After checking that she was OK, I ran to get Jean. We helped Mindy get up. She had a bruised hip, and a lot of pain in her arm, but she could move it. Jean was furious. We took Mindy into the office area and demanded a first aid kit. Nobody knew where it was. After some time, one did finally arrive. A Chinese woman and Jean attended to Mindy. All the time Jean was cussing and vowing revenge against the organisers of the trip.

“I’ll go to the national TV stations!” she blurted. I just nodded. There was no point trying to pacify her. I was well and truly outgunned. Fortunately, Mindy seemed to be OK. She appeared to be suffering from a bit of shock, and had a few grazes and bruises but nothing was broken or missing.      

Ultimately Jean decided to take Mindy to a local hospital for a check-up. It was decided that I could proceed up to the lake, and meet them later on the bus back to Yan Ji. Thus I found myself clambering into the rear seat of a ridiculously new four wheel drive a short time later. It was already around 3.45pm so it was getting a little late. There was a Chinese middle-aged man in the passenger seat, and a young mother and her daughter sitting beside me. The daughter was cute girl of about nine or ten. Behind us sat another Chinese couple.  

The driver was an early twenties Chinese cowboy (minus ten-gallon hat). He just about pushed the accelerator though the floor. We ascended the steep and winding road up the mountain. The lake is situated in the crater of a dead volcano. The roads were paved in thick solid brick blocks, which is probably why I am still alive to write this story today. The driver swung the vehicle around the hair-pin bends with such speed and force that we passengers were all glued to our seats from the G-force. I had never seen driving like it. The roads traversed treeless grassed slopes. There were no fences or walls to stop us from plummeting the hundreds of meters down the drops that bordered the road throughout most of the journey.          

“Hey driver, slow down!” I screamed in Chinese. “I don’t want to die today!” The little girl giggled excitedly. How sweet is the naivety of the child I thought. Her mother giggled too, but there was no excuse for her. They only encouraged the driver! The manic driving was obviously due to the fact that the drivers were under extreme pressure to get everyone to the top due to the major shortage of vehicles. I also suspect that they were paid by the truckload (of passengers), thus encouraging the recklessly fast driving. Later I found out that a family and a driver had all died the previous week when their four-wheel drive plunged off the road and down one of the steep precipices. I was hardly surprised.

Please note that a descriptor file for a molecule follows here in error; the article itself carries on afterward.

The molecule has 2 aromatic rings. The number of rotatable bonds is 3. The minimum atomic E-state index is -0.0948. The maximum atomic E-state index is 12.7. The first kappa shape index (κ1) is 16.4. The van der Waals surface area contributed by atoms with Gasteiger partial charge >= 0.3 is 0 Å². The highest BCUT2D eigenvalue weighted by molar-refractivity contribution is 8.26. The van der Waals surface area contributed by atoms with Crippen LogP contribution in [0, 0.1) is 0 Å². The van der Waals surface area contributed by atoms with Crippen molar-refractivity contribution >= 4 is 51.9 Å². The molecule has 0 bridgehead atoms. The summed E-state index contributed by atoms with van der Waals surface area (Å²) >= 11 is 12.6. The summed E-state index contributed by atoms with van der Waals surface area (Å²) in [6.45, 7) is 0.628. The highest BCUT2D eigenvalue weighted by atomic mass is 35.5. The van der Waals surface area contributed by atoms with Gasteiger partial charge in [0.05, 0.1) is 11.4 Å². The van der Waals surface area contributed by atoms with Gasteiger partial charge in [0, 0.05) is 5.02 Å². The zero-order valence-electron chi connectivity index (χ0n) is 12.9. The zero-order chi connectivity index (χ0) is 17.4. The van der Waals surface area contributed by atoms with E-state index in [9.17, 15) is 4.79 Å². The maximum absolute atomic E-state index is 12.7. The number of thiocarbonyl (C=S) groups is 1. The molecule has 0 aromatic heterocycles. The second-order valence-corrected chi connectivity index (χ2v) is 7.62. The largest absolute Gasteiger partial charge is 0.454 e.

The trip was about fifteen minutes, which was all I could handle anyway. We were let out. I looked around and saw light green rolling hills as, and a steep short rise in front of us. After saying a prayer to the Creator for the miracle of my surviving the ride up, I left my Chinese companions and clambered up the rise. It was steep, but it took only a minute or two to climb.            

                                                                     Tien Chi Hu

Ascending to the top of the crest, I surveyed the scene before me. Suddenly the frustration and the pain of the long and tortuous day melted before me. There she was: Tien Chi Hu, nestled within the protective arms of the volcanic crater. The actual lake shoreline was perhaps 300 meters below us and another 300 meters before us. In between was a steep rocky decline. The water was deeply blue, and its placidity gave it the shimmer of a giant mirror. Around the lake there were steep long inclines leading up to the crater face. The inclines were covered in grasses (or perhaps mosses) of the deepest green. Above this the pale blue sky was offset with frail threads of white clouds. It was truly beautiful. Indeed, one of the most beautiful places I had ever seen.

Now I knew why all these people came here. How remarkable, I thought, that in this often crazy country of so much chaos and hustle, where nothing seemed simple or convenient, there was this magnificent jewel. I looked around at the handful of hardy Chinese souls who were there with me, and suddenly I saw a different China - more than just buses without toilets, taxis without change, or televisions without decent English programs. I saw more than landlords over-charging westerners, DVD peddlers hassling me on street corners, and Chinese eyes staring at me on buses trains and in supermarkets. Instead I saw something timeless there in that single shining blue eye of Tien Chi Hu. I saw the vast timelessness of China and its people. I saw the futility of complaining about the small things that complicate life when there was something greater than all this. How small I had become, I thought. I thought of my friends sitting in ex-pat bars complaining about all those things that make China what it is, and maybe what it always will be. How many of us had taken the time to really know China and its people, it’s language, culture and History? How many of my friends would return home to Australia, Canada, America, New Zealand or wherever and be no different , no better, no bigger than what they were when they arrived here? How many would be the same - still small? To think, having visited the third biggest country I the world with a quarter of its population, and still be a Small Person.         

I asked some Koreans to help take my photo before the lake. Maybe some of its magnificence and immortality would be imprinted into my soul from the photo. Then I looked round one last time. The amber shades of evening were beginning to descend upon the lake. I knew it was time to go. My vehicle would be leaving. And somehow I knew that I would never go back there. But maybe, just maybe I would take something with me.